Tom Bell believes in stealth, and that’s the idea behind Sunray fly lines.
Louis has disappeared… which isn’t crazy uncommon during the madness of IFTD, so Murphy and I find a quiet spot to place the tripod and the 50lb suitcase filled with video and audio gear as we listen…. No trademark Louis Cahill laugh to be heard. Where the heck did he go? We’ve got shit to do!
As I make my way around the far end of the second casting pond, something catches my eye. It’s a guy, nimbly hopping around, making casts, and seems to be speaking emphatically about whatever it is that he’s holding in his hands. My curiosity pulls me in that direction and I soon notice that Louis is standing off to the side of the casting pond, nodding, and seemingly listening intently to what this guy is preaching. As I make my way a bit closer, I realize that the gentleman that has stolen Louis from our interview-filled schedule is Tom Bell, owner/fly line designer of Sunray Fly Fishing.
For those that aren’t familiar with Sunray, it is essentially a small, progressive fly line company based in the UK. Their signature fly lines boast “micro thin” diameters that float super high and have very little memory. Tom Bell hopes to help anglers of all skill levels be more successful while on the water with the provided enhancements that he has developed into his batch of fly lines. Tom wanted to create lines that would cast better, float higher, and land with less disturbance on the water, all while catering to a large variety of fishermen. Currently, Sunray Fly Fishing has eleven different lines available on their website, each of which has been fine tuned to excel within various techniques and fishing environments.
Back at the casting pond, my intrigue took over and I had to join in on the conversation. Louis and I spent a good thirty minutes with Tom and a handful of his fly lines. I have to say, we were both impressed with their performance, as were other anglers that we pulled onto the casting pond. The thin diameter of the lines seemed to help them cut through aerodynamic resistance much better, and, when compared to your typical floating line of the same weight, the disturbance on the water upon landing was noticeably much less. Picking the line up off the water was quiet, smooth, and effortless as well.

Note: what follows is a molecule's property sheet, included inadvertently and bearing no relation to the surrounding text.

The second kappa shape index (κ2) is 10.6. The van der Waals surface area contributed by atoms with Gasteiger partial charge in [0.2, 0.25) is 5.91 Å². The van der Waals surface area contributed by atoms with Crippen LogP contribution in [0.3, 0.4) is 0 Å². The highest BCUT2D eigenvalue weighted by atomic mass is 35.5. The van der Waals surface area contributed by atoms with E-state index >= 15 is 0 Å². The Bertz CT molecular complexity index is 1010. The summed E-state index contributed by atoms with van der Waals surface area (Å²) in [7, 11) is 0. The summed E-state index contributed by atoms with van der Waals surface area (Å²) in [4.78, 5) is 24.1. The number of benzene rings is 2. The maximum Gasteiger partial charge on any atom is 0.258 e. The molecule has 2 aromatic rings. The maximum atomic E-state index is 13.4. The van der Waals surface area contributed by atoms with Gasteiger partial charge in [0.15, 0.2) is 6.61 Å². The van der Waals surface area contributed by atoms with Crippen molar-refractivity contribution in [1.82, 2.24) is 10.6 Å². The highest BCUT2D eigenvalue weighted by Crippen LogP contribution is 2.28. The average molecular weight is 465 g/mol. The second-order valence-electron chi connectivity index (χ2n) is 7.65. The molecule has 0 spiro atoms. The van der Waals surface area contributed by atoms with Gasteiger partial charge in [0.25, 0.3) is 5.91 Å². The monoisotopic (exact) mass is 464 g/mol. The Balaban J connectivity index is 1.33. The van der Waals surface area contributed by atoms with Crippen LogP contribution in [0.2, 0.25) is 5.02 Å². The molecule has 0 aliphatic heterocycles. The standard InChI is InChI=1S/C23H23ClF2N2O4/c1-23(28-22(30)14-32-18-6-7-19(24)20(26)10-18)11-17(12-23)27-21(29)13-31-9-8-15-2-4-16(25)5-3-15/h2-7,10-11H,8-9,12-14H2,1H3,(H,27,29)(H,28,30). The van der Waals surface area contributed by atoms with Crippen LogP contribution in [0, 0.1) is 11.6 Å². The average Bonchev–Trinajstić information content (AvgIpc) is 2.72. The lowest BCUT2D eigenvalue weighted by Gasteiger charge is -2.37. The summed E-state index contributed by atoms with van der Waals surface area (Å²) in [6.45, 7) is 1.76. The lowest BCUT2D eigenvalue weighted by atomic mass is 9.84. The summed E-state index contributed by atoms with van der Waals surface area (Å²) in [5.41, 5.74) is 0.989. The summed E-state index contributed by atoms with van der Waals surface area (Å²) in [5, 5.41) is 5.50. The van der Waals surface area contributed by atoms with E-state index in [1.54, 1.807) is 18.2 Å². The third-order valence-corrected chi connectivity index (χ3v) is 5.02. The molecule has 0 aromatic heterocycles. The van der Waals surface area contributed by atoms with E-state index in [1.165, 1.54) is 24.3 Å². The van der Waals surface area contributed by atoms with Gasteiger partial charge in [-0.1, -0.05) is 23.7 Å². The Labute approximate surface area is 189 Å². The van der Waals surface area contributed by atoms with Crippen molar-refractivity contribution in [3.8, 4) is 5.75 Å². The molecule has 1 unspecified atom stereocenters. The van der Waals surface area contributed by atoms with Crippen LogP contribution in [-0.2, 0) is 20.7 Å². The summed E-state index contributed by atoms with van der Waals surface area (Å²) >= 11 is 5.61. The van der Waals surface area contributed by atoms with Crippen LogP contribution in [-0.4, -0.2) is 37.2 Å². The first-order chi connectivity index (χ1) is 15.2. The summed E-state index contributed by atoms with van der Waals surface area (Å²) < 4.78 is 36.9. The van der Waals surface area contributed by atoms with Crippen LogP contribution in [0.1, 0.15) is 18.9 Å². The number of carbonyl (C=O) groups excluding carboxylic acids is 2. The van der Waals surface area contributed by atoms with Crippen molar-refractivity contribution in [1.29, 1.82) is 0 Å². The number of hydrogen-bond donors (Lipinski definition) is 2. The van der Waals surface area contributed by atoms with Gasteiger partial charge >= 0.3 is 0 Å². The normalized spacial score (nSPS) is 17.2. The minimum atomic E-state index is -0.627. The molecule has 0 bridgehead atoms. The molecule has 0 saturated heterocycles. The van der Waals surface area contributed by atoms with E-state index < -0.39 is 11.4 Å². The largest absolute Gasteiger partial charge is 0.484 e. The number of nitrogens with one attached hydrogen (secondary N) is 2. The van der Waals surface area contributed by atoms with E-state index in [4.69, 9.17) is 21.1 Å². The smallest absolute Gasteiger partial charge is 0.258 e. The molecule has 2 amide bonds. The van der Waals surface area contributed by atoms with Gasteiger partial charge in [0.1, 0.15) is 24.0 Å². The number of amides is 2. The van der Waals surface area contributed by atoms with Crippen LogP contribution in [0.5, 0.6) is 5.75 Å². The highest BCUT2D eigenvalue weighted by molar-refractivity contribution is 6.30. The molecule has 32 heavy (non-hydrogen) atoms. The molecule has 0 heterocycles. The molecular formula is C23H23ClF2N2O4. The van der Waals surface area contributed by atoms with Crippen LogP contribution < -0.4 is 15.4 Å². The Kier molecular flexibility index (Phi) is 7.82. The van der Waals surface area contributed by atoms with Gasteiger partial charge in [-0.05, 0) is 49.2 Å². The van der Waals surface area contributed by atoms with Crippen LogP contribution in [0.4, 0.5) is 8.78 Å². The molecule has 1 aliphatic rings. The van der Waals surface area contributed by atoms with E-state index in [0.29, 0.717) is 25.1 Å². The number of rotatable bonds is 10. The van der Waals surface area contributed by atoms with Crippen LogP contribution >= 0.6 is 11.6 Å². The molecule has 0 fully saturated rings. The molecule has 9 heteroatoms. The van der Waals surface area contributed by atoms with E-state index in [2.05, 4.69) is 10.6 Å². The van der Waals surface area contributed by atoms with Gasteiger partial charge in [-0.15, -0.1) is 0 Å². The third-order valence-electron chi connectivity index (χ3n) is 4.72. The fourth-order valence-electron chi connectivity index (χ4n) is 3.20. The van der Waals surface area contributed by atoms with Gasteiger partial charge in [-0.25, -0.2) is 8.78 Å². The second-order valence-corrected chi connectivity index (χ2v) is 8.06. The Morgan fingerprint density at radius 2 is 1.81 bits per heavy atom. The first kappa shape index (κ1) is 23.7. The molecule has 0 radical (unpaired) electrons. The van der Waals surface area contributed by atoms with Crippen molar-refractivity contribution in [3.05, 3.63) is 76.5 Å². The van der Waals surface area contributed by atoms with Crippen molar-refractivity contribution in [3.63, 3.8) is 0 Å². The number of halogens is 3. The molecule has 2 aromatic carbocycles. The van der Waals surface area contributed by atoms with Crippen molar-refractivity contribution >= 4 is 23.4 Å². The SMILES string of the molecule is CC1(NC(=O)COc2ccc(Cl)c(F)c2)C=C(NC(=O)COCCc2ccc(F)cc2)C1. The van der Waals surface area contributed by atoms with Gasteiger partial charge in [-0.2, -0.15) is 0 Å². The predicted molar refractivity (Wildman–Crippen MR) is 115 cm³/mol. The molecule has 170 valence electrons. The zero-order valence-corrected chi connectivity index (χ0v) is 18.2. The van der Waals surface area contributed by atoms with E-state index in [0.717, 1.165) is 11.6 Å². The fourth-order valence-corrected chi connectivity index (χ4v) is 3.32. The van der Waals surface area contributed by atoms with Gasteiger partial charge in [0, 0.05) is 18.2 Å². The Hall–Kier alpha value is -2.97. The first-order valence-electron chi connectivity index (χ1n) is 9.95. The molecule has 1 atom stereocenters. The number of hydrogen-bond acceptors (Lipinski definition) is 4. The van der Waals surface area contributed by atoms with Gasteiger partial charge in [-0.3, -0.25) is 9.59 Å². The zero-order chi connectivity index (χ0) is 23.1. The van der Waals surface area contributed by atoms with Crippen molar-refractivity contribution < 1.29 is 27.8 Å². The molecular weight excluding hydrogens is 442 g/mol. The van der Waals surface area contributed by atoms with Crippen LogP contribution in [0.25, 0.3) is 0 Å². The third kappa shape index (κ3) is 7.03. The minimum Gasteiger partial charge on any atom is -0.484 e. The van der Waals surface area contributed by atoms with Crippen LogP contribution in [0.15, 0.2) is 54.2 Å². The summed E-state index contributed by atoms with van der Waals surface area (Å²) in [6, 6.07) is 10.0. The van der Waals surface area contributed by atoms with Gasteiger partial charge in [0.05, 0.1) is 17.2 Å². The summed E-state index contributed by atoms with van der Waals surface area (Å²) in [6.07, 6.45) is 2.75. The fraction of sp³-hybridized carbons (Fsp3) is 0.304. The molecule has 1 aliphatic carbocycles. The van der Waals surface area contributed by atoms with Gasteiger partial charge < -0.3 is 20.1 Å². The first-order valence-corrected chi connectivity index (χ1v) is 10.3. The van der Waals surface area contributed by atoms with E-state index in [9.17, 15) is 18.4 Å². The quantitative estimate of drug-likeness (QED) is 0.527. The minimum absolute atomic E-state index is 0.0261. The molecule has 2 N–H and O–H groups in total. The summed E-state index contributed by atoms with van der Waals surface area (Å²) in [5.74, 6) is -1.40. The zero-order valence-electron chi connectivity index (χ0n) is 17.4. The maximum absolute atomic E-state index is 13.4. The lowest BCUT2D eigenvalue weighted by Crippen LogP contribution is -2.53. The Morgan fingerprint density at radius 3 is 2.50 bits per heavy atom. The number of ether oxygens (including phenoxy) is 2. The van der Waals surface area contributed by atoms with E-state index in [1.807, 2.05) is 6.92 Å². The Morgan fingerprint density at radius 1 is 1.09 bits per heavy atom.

Fast forward a few weeks, and, thanks to Tom, I have my hands on a Jeremy Lucas Dry line in WF4F. I had what I thought would be the perfect setup for this very line; An Orvis Superfine Carbon 904-4 mated with an Orvis Access III, which had previously been spooled with an old Rio Trout LT that badly needed replacing.
First impressions out of the box, it is MUCH thinner than the Rio WF4F and very slick. I did find it interesting that this line is considered (by Sunray) to have a long head at thirty-three feet. With most fly lines found on fly shop shelves, a long head would be more along the forty-plus feet in length. However, depending on the materials, weight distribution along the length of the line, and the thinner diameter, I can see where this would likely have an impact on labeling the line as a “long” line. The head of the fly line is a dense grey. In fact, it would be easily mistaken for a sink-tip line by others that aren’t privy to what line you’re fishing. Tom Bell believes in stealth, and wanted to incorporate muted colors into his trout lines that are meant for targeting selective, spooky trout. He is from the UK you know. Those muted colors continue into the running line, which interchange between brown, clear, and green. There’s a little bit of memory out of the box, as is with any fly line, but all you’ll need is a little stretch and it becomes as supple as overcooked spaghetti. One of the biggest differences, however, was seen on the reel. The previous WF4F line basically filled the entire spool with 100yds of Dacron backing residing beneath it. Once the Jeremy Lucas Dry line was spooled onto my reel, there was a ton of room left on the spool, giving me a glimpse at the difference in the diameters of the fly lines.